The Pentagon’s advanced research arm plans to develop computing systems and algorithms of proceeding for military operational decision-makers to anticipate behavior in unfamiliar environments.
In a notice posted on the U.S. government’s main contracting website, the Defense Advanced Research Projects Agency, best known as DARPA, announced that it is soliciting innovative research proposals to create self-sustaining, adaptive, generalizable, and scalable methods for generating causal system models based on local knowledge to aid operational decision making.
The DARPA’s program, called the Habitus, is focused on creating explicit computational models of complex, real-world local systems based on collective cognitive models of local populations.
These computational models will include all relevant factors that contribute to predicting a system outcome, whether concrete (e.g., employment rates, rain totals) or traditionally unquantifiable (e.g., religious beliefs, historical experience). Systems of interest include those relevant to stability operations – whether related to security, socioeconomics, politics, and/or those involved with health and wellbeing.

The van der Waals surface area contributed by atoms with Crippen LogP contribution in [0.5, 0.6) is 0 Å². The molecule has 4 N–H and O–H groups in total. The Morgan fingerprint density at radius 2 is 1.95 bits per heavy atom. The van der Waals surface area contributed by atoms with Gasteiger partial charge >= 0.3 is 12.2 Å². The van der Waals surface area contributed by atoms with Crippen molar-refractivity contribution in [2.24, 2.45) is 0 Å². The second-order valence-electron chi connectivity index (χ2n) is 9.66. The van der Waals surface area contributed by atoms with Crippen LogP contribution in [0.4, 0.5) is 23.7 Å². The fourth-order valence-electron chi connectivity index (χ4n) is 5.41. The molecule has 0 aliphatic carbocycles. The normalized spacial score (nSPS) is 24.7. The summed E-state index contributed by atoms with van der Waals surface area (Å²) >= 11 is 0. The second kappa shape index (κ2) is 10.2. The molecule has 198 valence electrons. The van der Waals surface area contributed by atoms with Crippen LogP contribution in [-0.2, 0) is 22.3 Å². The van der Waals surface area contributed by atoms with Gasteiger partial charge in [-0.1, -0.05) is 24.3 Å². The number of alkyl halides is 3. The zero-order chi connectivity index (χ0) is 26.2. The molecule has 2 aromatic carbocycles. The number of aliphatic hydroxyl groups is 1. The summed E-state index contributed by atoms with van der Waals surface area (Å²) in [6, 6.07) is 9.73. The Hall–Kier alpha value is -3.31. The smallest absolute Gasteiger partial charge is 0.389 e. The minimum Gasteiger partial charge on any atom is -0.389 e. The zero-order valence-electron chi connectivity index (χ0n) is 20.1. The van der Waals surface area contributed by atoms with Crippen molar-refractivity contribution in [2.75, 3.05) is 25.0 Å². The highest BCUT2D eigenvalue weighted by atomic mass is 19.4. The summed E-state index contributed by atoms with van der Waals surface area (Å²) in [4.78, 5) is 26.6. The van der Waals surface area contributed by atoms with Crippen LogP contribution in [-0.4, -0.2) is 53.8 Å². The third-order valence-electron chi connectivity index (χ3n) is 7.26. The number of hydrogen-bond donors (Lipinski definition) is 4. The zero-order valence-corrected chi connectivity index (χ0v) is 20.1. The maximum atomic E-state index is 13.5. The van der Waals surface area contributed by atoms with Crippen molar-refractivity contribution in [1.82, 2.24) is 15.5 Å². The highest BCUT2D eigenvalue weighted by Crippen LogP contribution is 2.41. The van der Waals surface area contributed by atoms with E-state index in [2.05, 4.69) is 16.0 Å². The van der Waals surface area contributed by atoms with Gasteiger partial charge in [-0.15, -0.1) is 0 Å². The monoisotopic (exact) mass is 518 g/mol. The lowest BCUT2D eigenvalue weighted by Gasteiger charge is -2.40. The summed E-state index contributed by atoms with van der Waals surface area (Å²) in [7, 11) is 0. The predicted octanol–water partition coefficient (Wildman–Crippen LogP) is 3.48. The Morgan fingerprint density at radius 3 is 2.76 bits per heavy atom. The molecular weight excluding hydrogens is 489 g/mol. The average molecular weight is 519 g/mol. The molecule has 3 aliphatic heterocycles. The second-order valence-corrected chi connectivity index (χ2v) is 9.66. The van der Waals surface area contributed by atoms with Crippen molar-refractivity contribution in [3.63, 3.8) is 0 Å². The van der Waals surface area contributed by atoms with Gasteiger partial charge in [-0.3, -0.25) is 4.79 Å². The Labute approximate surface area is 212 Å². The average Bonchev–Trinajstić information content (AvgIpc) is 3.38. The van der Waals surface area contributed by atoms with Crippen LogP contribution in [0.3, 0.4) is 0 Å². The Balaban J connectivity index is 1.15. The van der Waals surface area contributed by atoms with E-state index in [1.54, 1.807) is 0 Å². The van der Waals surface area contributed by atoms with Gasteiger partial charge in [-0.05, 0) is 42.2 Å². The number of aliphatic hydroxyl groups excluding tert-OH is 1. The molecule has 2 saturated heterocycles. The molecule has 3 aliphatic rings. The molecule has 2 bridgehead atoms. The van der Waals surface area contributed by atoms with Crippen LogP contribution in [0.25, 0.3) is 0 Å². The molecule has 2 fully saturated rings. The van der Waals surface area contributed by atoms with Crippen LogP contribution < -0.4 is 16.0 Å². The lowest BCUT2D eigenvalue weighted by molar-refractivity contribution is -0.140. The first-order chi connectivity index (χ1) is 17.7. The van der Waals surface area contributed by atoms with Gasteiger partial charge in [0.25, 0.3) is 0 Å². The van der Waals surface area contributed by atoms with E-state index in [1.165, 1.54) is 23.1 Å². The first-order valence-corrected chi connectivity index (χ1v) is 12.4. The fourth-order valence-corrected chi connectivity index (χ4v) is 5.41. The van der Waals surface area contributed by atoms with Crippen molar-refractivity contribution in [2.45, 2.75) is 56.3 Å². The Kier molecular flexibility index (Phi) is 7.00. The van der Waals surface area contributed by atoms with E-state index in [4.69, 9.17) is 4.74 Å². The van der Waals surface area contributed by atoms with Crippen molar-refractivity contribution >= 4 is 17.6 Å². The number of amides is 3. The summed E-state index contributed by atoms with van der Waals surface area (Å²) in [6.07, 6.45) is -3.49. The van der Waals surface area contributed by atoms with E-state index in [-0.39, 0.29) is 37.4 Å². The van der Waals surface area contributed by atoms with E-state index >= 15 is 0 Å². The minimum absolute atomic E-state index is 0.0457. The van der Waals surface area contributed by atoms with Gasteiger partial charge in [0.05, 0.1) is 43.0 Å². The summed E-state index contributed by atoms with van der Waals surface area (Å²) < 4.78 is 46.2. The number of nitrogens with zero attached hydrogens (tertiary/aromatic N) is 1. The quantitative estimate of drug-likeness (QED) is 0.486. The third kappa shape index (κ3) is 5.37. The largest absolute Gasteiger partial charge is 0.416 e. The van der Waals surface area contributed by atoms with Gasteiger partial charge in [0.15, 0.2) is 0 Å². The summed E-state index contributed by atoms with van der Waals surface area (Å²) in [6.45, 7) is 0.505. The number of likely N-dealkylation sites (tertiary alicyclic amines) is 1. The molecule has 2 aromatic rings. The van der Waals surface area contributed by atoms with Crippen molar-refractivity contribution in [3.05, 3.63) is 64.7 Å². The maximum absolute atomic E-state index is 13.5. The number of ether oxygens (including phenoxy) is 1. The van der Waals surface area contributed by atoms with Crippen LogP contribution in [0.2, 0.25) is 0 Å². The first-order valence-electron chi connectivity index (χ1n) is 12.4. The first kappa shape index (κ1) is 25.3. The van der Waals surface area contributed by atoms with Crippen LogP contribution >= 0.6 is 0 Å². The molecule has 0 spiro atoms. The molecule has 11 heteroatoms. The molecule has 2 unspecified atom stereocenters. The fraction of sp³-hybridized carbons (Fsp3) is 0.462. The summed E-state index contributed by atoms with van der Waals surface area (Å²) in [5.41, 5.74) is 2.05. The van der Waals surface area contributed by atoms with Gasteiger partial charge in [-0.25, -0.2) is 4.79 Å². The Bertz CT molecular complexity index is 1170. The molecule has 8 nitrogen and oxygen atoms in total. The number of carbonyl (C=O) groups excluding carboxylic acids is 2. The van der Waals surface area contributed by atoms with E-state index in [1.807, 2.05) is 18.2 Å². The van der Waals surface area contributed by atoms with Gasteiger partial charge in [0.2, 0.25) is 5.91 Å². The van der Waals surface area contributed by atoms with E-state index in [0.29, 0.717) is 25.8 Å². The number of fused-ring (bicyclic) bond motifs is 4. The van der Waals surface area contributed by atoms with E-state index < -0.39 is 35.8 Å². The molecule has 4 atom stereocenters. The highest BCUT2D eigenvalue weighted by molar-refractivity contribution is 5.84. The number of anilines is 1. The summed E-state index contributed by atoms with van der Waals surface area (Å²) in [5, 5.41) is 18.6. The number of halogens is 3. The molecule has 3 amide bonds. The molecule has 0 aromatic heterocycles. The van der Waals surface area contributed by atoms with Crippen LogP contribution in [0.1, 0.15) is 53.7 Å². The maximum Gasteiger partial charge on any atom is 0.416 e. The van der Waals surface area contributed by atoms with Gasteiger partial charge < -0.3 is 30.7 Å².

The program will make the computational models available, accessible, and understandable to operators, providing them with an “insider” view to support operational decision making. The resulting capability will be specific enough to anticipate system-level effects in response to events that are generalizable across regions and populations, adaptive as societies change over time, and self-sustaining for maintainability and persistence.
The Habitus program will create a specific, generalizable/scalable, adaptive, and self-sustaining methodology for capturing and making local knowledge available to operational decision makers to support stability operations.
This involves developing mechanisms of measurement and local engagement, identifying relevant factors, prioritizing and developing relationships among those factors, and testing and updating the model as systems change.
Over the course of the program, performers will demonstrate, test, and validate the system by using the computational models generated by their systems to make predictions against real-world, externally verifiable outcomes.